Addie Morales is an actor, singer and performer who is currently on the Les Misérables touring production which arrives to San Jose on October 17-22, 2023 at the San Jose Center for the Performing Arts.
Recently she talked with us about the show and her journey towards the stage, breaking down why there is an enduring popularity with the story of Les Misérables, and how being a Latina in the role of Cosette has been a special experience for her and her family.
Les Misérables takes place in 19th century France, telling a story of broken dreams and unrequited love, passion, sacrifice and redemption – a timeless testament to the survival of the human spirit. This uplifting story has become one of the most celebrated musicals in theatrical history.
This version has been touring since 2009, when a reinvented version was created to celebrate its 25th anniversary. This is the first time the updated version of the Tony Award-winning musical comes to San Jose.
More information and tickets are available at broadwaysanjose.com.
I was reading that you are originally from New Orleans but moved to Texas as a child?
So my family and I relocated. I was about nine for Hurricane Katrina, so I do still have family in New Orleans. My dad’s side of the family’s from New Orleans, but my mom is from Corpus Christi, and we have a ton of family in Texas, and so it just kind of made sense for us to move over to Texas, and my parents ended up loving it and loved it for us, for the kids, and so we ended up staying. I go back and forth between them.
What was your journey to getting into performance arts? What inspired you, and how did that end up happening for you?
Yeah, funny enough, they are all kind of related. So we moved to Texas after Katrina, and that was a lot for a child to go through. It was a lot for my family to go through. Relocating is hard to do, especially all at once, like, last minute. So we stayed in Texas, and I became kind of a shy child. I was really outgoing when I was younger, but it had an effect on me, and it had an effect on my family, and so my parents were kind of looking for things for me to do, for me to express myself.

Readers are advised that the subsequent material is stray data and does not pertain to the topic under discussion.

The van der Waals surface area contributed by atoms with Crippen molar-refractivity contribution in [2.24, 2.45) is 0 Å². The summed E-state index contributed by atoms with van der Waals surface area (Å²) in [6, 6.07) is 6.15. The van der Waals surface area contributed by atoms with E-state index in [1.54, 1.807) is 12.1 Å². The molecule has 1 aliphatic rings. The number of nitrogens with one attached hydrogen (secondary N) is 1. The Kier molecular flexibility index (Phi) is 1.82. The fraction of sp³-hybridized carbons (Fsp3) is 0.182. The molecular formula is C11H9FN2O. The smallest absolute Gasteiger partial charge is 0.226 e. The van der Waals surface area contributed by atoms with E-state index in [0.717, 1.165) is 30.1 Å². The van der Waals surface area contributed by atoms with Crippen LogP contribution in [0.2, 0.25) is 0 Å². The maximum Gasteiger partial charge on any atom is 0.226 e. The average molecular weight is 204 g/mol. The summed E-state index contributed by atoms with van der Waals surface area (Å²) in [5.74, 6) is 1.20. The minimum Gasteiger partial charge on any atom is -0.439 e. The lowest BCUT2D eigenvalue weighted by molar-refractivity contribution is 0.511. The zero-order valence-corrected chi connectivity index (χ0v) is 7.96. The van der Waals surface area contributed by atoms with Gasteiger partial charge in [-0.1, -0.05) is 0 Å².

They kind of wanted me out of my shell and they had family members tell them, “oh, she’s got a great voice, you should train her, you should put her in voice lessons.” And I was so uninterested, I did not want to perform. We performed for my family, and that was different. It was game, it was fun. But being serious about it, I really didn’t want to do it. And so my dad asked me every day for months. He was like, “I want to put you in voice lessons. Will you take a voice lesson?”
I got into musical theater, and it just kind of helped me process some things, get out of my shell, deal with some of that trauma…it became a therapy, and eventually it became an art.
And I said, no. And the next day he asked me the same question, and I said no. And it went on for like, months, and I became so sick of it. I was like, “okay, I will take one class, like one voice lesson. And if I don’t like, like, I’m quitting. I’m quitting the day after.”
So I took voice lessons until I went to college from twelve to eighteen.
And I loved it. I never looked back. From there I got into musical theater, and it just kind of helped me process some things, get out of my shell, deal with some of that trauma, and I don’t know, it became a therapy and eventually it became an art.
Now, could you touch a little bit on the story of Les Miz and why it continues to kind of have this important space in musical theater?
Yes, of course. It’s a classic for a reason you know. It’s one of those that never goes away because it touches everyone. Basically, you know, we’re following Jean Valjean and his story where he goes from, basically just a petty thief to a moral man. That’s the story that we’re following.
And the story of forgiveness, redemption, overcoming tragedy and overcoming your circumstances, I think not only is relatable to everyone in every walk of life, but it sparks hope and it sparks inspiration. And I think that’s what keeps audiences not only coming back, but sharing it with the next generation, because that’s what we need so badly. We always do need it. And history does repeat itself. But as a world, we’ve gone through quite a lot these last couple of years, and I feel like people are hungry for a story of inspiration. And the music is too good.